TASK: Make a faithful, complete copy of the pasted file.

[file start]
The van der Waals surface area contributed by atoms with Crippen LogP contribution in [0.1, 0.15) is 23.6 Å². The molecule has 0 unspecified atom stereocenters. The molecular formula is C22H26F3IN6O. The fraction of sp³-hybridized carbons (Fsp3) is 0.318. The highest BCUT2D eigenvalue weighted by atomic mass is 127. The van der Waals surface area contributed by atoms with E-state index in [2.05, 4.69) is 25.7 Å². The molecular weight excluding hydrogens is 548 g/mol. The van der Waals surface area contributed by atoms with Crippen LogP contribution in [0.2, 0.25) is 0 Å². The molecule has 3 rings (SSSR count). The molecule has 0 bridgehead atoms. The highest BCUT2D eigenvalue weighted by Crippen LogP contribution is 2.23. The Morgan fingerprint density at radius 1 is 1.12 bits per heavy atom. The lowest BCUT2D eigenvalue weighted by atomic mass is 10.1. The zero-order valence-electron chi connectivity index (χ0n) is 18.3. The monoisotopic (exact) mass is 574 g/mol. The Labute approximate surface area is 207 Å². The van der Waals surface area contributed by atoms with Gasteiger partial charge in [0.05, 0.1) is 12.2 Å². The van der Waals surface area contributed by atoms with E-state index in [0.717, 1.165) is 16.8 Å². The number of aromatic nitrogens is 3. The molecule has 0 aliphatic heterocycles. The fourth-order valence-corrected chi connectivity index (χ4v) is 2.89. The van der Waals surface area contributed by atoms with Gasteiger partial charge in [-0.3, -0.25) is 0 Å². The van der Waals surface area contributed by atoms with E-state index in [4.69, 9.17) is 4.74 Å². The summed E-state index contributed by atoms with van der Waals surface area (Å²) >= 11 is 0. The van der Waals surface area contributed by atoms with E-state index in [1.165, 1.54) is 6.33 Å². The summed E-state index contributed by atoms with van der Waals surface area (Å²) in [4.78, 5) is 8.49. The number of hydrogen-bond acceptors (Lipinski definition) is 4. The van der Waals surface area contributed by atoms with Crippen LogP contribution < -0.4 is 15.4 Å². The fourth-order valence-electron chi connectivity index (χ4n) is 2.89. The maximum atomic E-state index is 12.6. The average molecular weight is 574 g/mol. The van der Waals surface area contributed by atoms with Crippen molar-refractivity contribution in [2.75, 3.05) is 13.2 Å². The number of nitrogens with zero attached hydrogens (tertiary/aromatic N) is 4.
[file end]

The van der Waals surface area contributed by atoms with Crippen LogP contribution in [0.1, 0.15) is 23.6 Å². The molecule has 0 unspecified atom stereocenters. The molecular formula is C22H26F3IN6O. The fraction of sp³-hybridized carbons (Fsp3) is 0.318. The highest BCUT2D eigenvalue weighted by atomic mass is 127. The van der Waals surface area contributed by atoms with E-state index in [2.05, 4.69) is 25.7 Å². The molecular weight excluding hydrogens is 548 g/mol. The van der Waals surface area contributed by atoms with Crippen LogP contribution in [0.2, 0.25) is 0 Å². The molecule has 3 rings (SSSR count). The molecule has 0 bridgehead atoms. The highest BCUT2D eigenvalue weighted by Crippen LogP contribution is 2.23. The Morgan fingerprint density at radius 1 is 1.12 bits per heavy atom. The lowest BCUT2D eigenvalue weighted by atomic mass is 10.1. The zero-order valence-electron chi connectivity index (χ0n) is 18.3. The monoisotopic (exact) mass is 574 g/mol. The Labute approximate surface area is 207 Å². The van der Waals surface area contributed by atoms with Gasteiger partial charge in [0.05, 0.1) is 12.2 Å². The van der Waals surface area contributed by atoms with E-state index in [0.717, 1.165) is 16.8 Å². The number of aromatic nitrogens is 3. The molecule has 0 aliphatic heterocycles. The fourth-order valence-corrected chi connectivity index (χ4v) is 2.89. The van der Waals surface area contributed by atoms with Gasteiger partial charge in [-0.3, -0.25) is 0 Å². The van der Waals surface area contributed by atoms with E-state index in [4.69, 9.17) is 4.74 Å². The summed E-state index contributed by atoms with van der Waals surface area (Å²) >= 11 is 0. The van der Waals surface area contributed by atoms with E-state index in [1.165, 1.54) is 6.33 Å². The summed E-state index contributed by atoms with van der Waals surface area (Å²) in [4.78, 5) is 8.49. The number of hydrogen-bond acceptors (Lipinski definition) is 4. The van der Waals surface area contributed by atoms with Crippen LogP contribution < -0.4 is 15.4 Å². The fourth-order valence-electron chi connectivity index (χ4n) is 2.89. The maximum atomic E-state index is 12.6. The average molecular weight is 574 g/mol. The van der Waals surface area contributed by atoms with Crippen molar-refractivity contribution in [2.75, 3.05) is 13.2 Å². The number of nitrogens with zero attached hydrogens (tertiary/aromatic N) is 4.